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Thursday, April 8, 2010

Lola's - A Louisiana Kitchen

I must begin by listing two distinct disadvantages I have when discussing that peculiar mix of cajun & creole influences that we call New Orleans cuisine. First, my last and only visit to New Orleans predates the Clinton Administration, so to say I'm unfamiliar with the contexts of the cuisine's terrior would be an understatement. Still, I know enough to tell a beignet from a bagel. Secondly (but most importantly), I am allergic to shellfish, which knocks out about half of a given New Orleans menu (and, arguably, its core dishes). It's a curse, I know.


But, for two successive lunches, I have enjoyed the offerings of Lola's, a "Louisiana Kitchen" in the Holsum lofts, that suite of offices & galleries housed in the former home of the historic Holsum Bakery, whose facade still decorates the place just off Charleston & I-15. (I am native enough to remember when it was still a working bakery!) It's a space that has changed hands numerous times over the years, and I've even visited a couple of the previous incarnations, including a luncheon cafe that served a great pork-chop plate. But life goes on.


On my first visit to Lola's, I was alone due to scheduling snafu with a buddy of mine. Never one to waste an opportunity, I decided to lunch solo. Lola's is an intimate place, with only a dozen tables in its dining room, as well as a 6-seat bar. It's authentically decorated (as far as I can tell), and, on fair weather days, they set out a few tables on their front patio, giving diners a view of the passing traffic on Charleston Boulevard & the buildings of downtown Las Vegas.


Because of my previously-mentioned allergy, I decided to try the chicken wings for my starter, which the waitress promptly warned me "run a little spicy" for most tastes. I also ordered lemonade, which provided the meal's only low point: I was served a glass of syrupy, artificially-flavored, soda-fountain lemonade. My feeling is lemonade is one of the easiest beverages in the world to make, and, contractual obligations to beverage suppliers notwithstanding (for I had noticed the logo on the glasses), the homemade stuff is way more refreshing than the stuff that squirts from a nozzle.

And the chicken wings, though tasty (and indeed spicy), were standard fare -- served in a basket with a dish of ranch dressing and a handful of celery slices. It was a dish I could have gotten from a dozen taverns within walking distance of my home. If these wings were distinctly New Orleans in flavor, then I've been eating New Orleans chicken wings every time I get an order with my pitcher of beer at the Inn Zone. So, while not particularly distinctive, Lola's wings were still delicious.

My entree, however, was divine. I had ordered the Bronzed Catfish & Grits, which featured pan-blackened pieces of catfish served over gouda-infused grits. The fish were cooked perfectly, with just enough seasoning to complement, rather than overwhelm, the mild flavor of the flaky-yet-moist flesh. And the mushroom & andouille sausage ragout was a lovely, pungent counterpoint to the grits. I devoured all of it.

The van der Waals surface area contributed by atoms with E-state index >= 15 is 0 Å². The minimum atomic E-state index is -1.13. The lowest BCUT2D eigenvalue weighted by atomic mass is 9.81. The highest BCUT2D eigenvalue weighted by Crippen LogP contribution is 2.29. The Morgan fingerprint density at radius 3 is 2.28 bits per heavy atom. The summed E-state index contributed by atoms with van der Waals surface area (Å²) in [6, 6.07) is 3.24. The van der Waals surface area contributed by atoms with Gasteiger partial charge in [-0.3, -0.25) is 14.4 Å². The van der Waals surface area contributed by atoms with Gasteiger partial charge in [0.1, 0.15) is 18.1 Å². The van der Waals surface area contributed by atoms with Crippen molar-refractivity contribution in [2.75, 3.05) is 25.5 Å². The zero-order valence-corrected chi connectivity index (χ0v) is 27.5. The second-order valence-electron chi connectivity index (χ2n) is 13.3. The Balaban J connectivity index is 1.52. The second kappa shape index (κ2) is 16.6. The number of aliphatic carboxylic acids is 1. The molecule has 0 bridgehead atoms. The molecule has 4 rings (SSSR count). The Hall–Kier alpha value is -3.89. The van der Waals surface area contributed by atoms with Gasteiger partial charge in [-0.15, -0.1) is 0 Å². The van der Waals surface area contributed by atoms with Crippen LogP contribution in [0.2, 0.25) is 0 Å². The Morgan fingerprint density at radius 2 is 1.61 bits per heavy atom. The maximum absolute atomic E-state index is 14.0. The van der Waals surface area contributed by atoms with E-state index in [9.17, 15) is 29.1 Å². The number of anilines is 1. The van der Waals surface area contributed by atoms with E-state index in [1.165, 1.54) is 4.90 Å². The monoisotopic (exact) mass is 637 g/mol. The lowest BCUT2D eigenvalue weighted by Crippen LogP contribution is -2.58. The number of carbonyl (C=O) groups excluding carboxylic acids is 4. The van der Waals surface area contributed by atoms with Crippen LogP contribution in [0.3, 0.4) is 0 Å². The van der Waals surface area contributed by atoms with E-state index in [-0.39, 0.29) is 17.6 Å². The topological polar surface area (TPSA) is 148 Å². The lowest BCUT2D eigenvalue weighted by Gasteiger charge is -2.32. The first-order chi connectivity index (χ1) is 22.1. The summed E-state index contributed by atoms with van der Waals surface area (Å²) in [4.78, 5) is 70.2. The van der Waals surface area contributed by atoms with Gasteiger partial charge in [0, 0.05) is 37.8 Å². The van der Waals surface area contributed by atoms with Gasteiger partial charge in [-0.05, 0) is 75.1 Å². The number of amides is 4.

The problem with being a glutton is that once you start, you don't know when to stop. So, of course, even though I'd packed in both a starter & an entree, I followed up with dessert.


The bread pudding, a sticky-sweet custardy concoction covered in Rum Praline sauce, was almost too good. It was rich & flavorful, with a firm consistency that still managed to retain its puddingness, and it nearly made up for the artificial lemonade.

On my next visit (this time with the friends who were supposed to be with me on the first visit), I tried a taste of the Charbroiled Oysters starter, which was so wonderful that even the Princess took a bite. Broiled in-shell and covered with cheeses & garlic, this appetizer did not last long enough for me to get a picture of it. And, thankfully, though my tongue did tingle a bit, I didn't go into anaphylactic shock.

Also, my tablemates assured me that the sweet tea they ordered was authentic & satisfying, unlike my previous experience with the lemonade. (You see, I am as allergic to caffeine as I am to shellfish.)

For my entree this time, I ordered "Mama's Red Beans & Rice," which was delicious, though a little tame in the spice department, but this was easily addressed with a few splashes of pepper sauce.


It was such a perfect portion of New Orleans comfort food, that, despite my inner glutton, I decided against another dessert, although I barely resisted the siren song of the Sweet Potato Pecan Pie. The Princess did get a dish of Butter Pecan ice cream, which she generously shared.

The service at Lola's is excellent & cheerful, and everyone seemed knowledgeable about the offerings. On my first visit, I listened as Lola herself warmly conversed with a young couple who had originally stopped in for a takeout order but ended up making tentative plans for their impending wedding reception. Now that's being a hostess!

I have to recommend Lola's to anyone looking for a good local eatery as opposed to the anodyne chain restaurants that plague our landscape, choking off any indigenous establishments. Lola's has character; it offers an array of interesting dishes, and it deserves to succeed. Plus, local food-god John Curtas, ever my guru in all things gastronomic, agrees with this assessment in his own review.

I plan to return to Lola's. Soon.
241 West Charleston Boulevard
Suite 101
Las Vegas, NV 89102
702.227.5652
Closed on Sundays

1 comment:

  1. As always, the bread pudding, a sticky-sweet custardy concoction covered in Rum Pralines sauce is really a delicious one for me.

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